With credit reform, credit card offers are getting more deceptive

a big pile of mail

Credit reform restrictions on deceptive lending have triggered an explosion of credit card offers loaded with fine print intended to trick consumers into paying penalties and interest. Flickr photo.

Credit card reform doesn’t mean consumers can relax and feel protected. Now more than ever people need to be wary. The credit card reform act of 2009 is cutting into some of the more underhanded credit card scams from financial institutions. So now those institutions are just trying harder to sign people up for credit card debt than they ever have. And they’re looking for more ways to make money with new fees, shorter grace periods and higher late fees. Credit card users need to read the fine print on applications and read statements carefully when they receive them.

Credit card offers exploding

Credit card companies are as hard to control as noxious weeds. Even with a terrible economy, the credit card reform act of 2009 has credit card company marketing efforts in overdrive. According to Synovate Mail Monitor, which tracks direct-mail offers, credit card spiels to U.S. households increased 29 percent during the first quarter of 2010. Some credit card companies more than doubled their efforts. Some of the largest ones are downright predatory in the fees they come up with to charge customers more.

Credit card scams

Issuers have many creative credit card scams. Many say they price late fees for risk. But a new report from the Center for Responsible Lending shows that late fees have nothing to do with the credit card company’s potential loss. The report said late fees aren’t pegged to the risk a borrower might default on their credit card debt. Instead, nine of the top 10 characteristics of credit card companies who charge high late fees are other unfair or deceptive practices. One tactic is imposing a much higher interest rate if a customer pays just a day late. Another tactic is to set the payment deadline for early morning on the due date.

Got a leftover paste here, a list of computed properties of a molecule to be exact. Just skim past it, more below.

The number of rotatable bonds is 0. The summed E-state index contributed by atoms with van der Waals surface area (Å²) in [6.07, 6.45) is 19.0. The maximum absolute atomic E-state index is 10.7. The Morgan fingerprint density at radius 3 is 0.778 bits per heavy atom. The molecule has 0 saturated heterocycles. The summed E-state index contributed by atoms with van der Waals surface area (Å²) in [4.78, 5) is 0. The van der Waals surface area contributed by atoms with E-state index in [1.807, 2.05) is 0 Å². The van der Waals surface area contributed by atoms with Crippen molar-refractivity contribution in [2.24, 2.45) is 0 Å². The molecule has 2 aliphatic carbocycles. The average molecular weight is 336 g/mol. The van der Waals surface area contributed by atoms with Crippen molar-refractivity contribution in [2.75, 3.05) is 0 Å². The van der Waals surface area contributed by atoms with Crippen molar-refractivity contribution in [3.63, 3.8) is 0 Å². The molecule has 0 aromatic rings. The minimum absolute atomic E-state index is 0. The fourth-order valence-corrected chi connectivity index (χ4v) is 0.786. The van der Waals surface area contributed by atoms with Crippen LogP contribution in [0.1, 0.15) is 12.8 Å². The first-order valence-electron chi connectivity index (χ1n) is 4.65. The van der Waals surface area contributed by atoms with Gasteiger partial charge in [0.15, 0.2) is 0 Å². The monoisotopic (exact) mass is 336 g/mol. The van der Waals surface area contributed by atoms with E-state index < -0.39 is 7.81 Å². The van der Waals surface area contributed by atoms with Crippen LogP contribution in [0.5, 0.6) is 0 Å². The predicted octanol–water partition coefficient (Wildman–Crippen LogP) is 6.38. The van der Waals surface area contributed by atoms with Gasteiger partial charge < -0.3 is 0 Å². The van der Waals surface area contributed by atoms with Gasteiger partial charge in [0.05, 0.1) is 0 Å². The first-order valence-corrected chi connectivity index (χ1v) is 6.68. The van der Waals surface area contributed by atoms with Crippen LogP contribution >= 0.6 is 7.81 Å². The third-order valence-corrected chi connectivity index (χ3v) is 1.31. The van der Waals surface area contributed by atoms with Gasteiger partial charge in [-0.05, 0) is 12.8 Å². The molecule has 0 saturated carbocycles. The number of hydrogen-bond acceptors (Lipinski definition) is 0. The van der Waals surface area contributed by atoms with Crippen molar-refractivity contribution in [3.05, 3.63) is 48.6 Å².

Credit card late fees, and more

Credit card late fees are just the tip of the iceberg. USA Today reports that other tricks to watch out for include balance transfer fees, shorter introductory offer periods, and the fine print about annual fees on rewards cards.

Balance-transfer fees: Credit card companies offer 0 percent introductory rates to transfer balances to a new card. But increasingly, they’re charging fees of up to 5% on the amount transferred, with no cap. That means transferring a balance of $20,000 could cost up to $1,000.

Shorter introductory offers: Some credit card companies offer 0 percent interest for up to 18 months, but a six months is becoming much more common. The credit card reform bill prohibits credit card companies from offering introductory rates for less than six months. Card holders must be realistic about whether they can pay off the balance before the offer expires. Plus, if the payment is a day late, credit card companies will cancel the introductory rate.

Annual fees: More rewards cards are coming with annual fees, especially airline credit cards. These companies are making airline mile calculations a lot more complicated. A free airline ticket may seem worth the annual fee, but accumulating enough miles to buy a ticket could take years. It’s very difficult for average leisure travelers to justify the cost of a mileage card. Some rewards cards will withhold rewards because of a late payment and demand a reinstatement fee to reclaim the rewards.

Everything costs more with credit cards

Credit card offers are exploding because of the credit card reform act of 2009. But assuming more credit card debt in a poor economy is a bad idea. Smartmoney.com reports that when the economy is struggling, the value of goods and services falls relative to the value of money. That situation puts people with a lot of credit card debt between a rock and a hard place. As the price of everything from automobiles to airfare falls, so does their value when they’re purchased with credit cards. When a product is charged on a credit card, the ultimate price paid for it rises as the product loses value, and that doesn’t include interest.

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